(Last Updated On: October 30, 2018)

Authors: Athena Emmanuelle M. Parro, MD, Patricia Anne Nicole Ramirez- Ecarma, MD, Arunee H. Sirpunvarapon- Dela Cruz, MD, FPDS

Abstract

Introduction: Confluent and reticulated papillomatosis (CARP), also known as Gougerout-Carteaud Syndrome, is a rare disease affecting young adults. It is often characterized by asymptomatic hyperpigmented papules coalescing into confluent patches and plaques centrally and exhibiting a reticular pattern peripherally. To demonstrate its rarity, only 39 patients were identified in a retrospective review collected from 1972 to 2003 at the Mayo Clinic and only 29 patients in a span of 21 years were identified at the National Skin Center, Singapore. No patients were reported to have the disease here in the Philippines.

Case Summary: This is a rare case of a 34-year old Filipino male who presented with a 2-year history of progressively expanding, asymptomatic hyperpigmented confluent and reticulated papules and plaques on the chest and bilateral frontotemporal area. The patient had no history of inflammatory lesions on the area, application of new products nor any systemic symptoms noted prior to the appearance of the lesions. Skin punch biopsy revealed a non-specific finding of hyperkeratosis, acanthosis and papillomatosis. The patient responded well to Minocycline 100mg/tab OD and application of Tretinoin 0.05% cream twice daily with a significant decrease in size and hyperpigmentation of the lesion after 8 weeks of treatment.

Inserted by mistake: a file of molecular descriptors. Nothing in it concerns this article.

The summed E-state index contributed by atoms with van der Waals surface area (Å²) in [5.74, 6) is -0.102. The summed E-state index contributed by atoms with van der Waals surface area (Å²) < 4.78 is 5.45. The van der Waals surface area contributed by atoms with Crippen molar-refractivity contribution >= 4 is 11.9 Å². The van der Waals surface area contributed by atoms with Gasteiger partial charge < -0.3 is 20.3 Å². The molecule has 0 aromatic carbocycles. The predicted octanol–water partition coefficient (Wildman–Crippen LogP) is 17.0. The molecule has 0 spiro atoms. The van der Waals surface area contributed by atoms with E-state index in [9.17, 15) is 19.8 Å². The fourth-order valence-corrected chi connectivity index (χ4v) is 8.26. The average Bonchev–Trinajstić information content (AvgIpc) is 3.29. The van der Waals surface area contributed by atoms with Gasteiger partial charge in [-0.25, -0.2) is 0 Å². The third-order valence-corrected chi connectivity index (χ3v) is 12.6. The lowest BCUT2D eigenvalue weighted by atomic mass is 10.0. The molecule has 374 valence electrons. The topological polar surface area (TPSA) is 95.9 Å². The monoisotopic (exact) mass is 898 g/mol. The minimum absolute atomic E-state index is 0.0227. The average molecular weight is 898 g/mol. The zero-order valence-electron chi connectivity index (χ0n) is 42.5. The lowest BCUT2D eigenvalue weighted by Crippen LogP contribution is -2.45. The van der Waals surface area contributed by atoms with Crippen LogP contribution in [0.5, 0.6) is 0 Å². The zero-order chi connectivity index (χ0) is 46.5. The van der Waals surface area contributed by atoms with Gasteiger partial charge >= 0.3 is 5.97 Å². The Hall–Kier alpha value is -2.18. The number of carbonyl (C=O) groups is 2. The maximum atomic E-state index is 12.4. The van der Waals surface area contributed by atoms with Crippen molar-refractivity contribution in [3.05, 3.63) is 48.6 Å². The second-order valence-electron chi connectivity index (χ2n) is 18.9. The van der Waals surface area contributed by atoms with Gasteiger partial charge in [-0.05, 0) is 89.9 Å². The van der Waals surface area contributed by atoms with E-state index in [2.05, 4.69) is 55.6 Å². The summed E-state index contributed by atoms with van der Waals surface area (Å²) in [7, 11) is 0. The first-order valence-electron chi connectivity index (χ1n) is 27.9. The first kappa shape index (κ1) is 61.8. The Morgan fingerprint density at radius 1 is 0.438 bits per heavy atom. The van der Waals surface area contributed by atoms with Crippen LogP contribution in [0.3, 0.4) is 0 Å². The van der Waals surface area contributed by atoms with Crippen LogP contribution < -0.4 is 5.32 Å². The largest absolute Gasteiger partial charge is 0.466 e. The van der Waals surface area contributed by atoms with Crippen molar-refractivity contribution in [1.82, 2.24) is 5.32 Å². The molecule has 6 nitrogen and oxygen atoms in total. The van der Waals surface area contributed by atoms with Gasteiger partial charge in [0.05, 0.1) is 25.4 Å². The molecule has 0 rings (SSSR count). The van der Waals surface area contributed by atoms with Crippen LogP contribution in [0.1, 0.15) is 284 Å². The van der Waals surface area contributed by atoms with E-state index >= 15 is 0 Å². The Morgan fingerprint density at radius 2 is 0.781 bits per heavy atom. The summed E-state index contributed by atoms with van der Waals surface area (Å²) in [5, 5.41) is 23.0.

Conclusion: The etiology of CARP remains to be unknown and there is no clear consensus on the pathogenesis and trigger for the disease. However, confluent and reticulated papillomatosis is a benign disease that has good prognosis with excellent response to Minocycline. This case report could shed light to both patients and doctors that it is indeed possible to treat skin diseases with a controversial etiology and non-specific biopsy findings.

 

Citation

 

Keywords

Confluent and reticulated papillomatosis, Gougerot- Carteaud Syndrome, CARP

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